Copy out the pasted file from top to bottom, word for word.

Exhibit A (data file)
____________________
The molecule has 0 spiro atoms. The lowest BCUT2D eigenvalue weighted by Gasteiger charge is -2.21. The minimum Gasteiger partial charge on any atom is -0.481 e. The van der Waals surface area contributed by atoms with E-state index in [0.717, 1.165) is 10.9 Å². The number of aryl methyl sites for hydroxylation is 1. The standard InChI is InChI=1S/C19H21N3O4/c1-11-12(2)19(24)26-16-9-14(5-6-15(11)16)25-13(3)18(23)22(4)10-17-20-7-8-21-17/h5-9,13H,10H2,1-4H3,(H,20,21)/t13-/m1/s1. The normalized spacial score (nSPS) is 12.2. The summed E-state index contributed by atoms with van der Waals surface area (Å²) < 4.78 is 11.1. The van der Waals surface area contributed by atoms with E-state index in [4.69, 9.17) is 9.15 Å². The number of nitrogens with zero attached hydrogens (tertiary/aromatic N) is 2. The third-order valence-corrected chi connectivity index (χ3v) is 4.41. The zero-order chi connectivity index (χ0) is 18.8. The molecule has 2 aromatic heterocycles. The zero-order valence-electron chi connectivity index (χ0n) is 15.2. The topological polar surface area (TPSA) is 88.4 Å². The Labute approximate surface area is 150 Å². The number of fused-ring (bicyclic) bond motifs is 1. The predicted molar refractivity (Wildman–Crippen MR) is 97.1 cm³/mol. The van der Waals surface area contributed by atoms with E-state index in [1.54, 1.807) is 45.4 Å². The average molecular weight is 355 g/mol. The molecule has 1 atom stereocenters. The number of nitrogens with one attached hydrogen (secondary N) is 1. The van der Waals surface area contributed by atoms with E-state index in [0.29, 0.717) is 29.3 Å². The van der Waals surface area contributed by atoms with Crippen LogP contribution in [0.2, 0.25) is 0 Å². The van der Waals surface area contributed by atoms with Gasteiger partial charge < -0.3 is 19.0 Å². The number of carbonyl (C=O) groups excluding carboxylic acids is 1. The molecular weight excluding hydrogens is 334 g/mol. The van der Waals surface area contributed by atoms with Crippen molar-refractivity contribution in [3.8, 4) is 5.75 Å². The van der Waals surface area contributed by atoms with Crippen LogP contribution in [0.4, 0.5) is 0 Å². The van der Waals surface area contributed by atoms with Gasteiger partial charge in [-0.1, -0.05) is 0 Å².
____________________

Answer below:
The molecule has 0 spiro atoms. The lowest BCUT2D eigenvalue weighted by Gasteiger charge is -2.21. The minimum Gasteiger partial charge on any atom is -0.481 e. The van der Waals surface area contributed by atoms with E-state index in [0.717, 1.165) is 10.9 Å². The number of aryl methyl sites for hydroxylation is 1. The standard InChI is InChI=1S/C19H21N3O4/c1-11-12(2)19(24)26-16-9-14(5-6-15(11)16)25-13(3)18(23)22(4)10-17-20-7-8-21-17/h5-9,13H,10H2,1-4H3,(H,20,21)/t13-/m1/s1. The normalized spacial score (nSPS) is 12.2. The summed E-state index contributed by atoms with van der Waals surface area (Å²) < 4.78 is 11.1. The van der Waals surface area contributed by atoms with E-state index in [4.69, 9.17) is 9.15 Å². The number of nitrogens with zero attached hydrogens (tertiary/aromatic N) is 2. The third-order valence-corrected chi connectivity index (χ3v) is 4.41. The zero-order chi connectivity index (χ0) is 18.8. The molecule has 2 aromatic heterocycles. The zero-order valence-electron chi connectivity index (χ0n) is 15.2. The topological polar surface area (TPSA) is 88.4 Å². The Labute approximate surface area is 150 Å². The number of fused-ring (bicyclic) bond motifs is 1. The predicted molar refractivity (Wildman–Crippen MR) is 97.1 cm³/mol. The van der Waals surface area contributed by atoms with E-state index in [1.54, 1.807) is 45.4 Å². The average molecular weight is 355 g/mol. The molecule has 1 atom stereocenters. The number of nitrogens with one attached hydrogen (secondary N) is 1. The van der Waals surface area contributed by atoms with E-state index in [0.29, 0.717) is 29.3 Å². The van der Waals surface area contributed by atoms with Crippen LogP contribution in [0.2, 0.25) is 0 Å². The van der Waals surface area contributed by atoms with Gasteiger partial charge < -0.3 is 19.0 Å². The number of carbonyl (C=O) groups excluding carboxylic acids is 1. The molecular weight excluding hydrogens is 334 g/mol. The van der Waals surface area contributed by atoms with Crippen molar-refractivity contribution in [3.8, 4) is 5.75 Å². The van der Waals surface area contributed by atoms with Crippen LogP contribution in [0.4, 0.5) is 0 Å². The van der Waals surface area contributed by atoms with Gasteiger partial charge in [-0.1, -0.05) is 0 Å².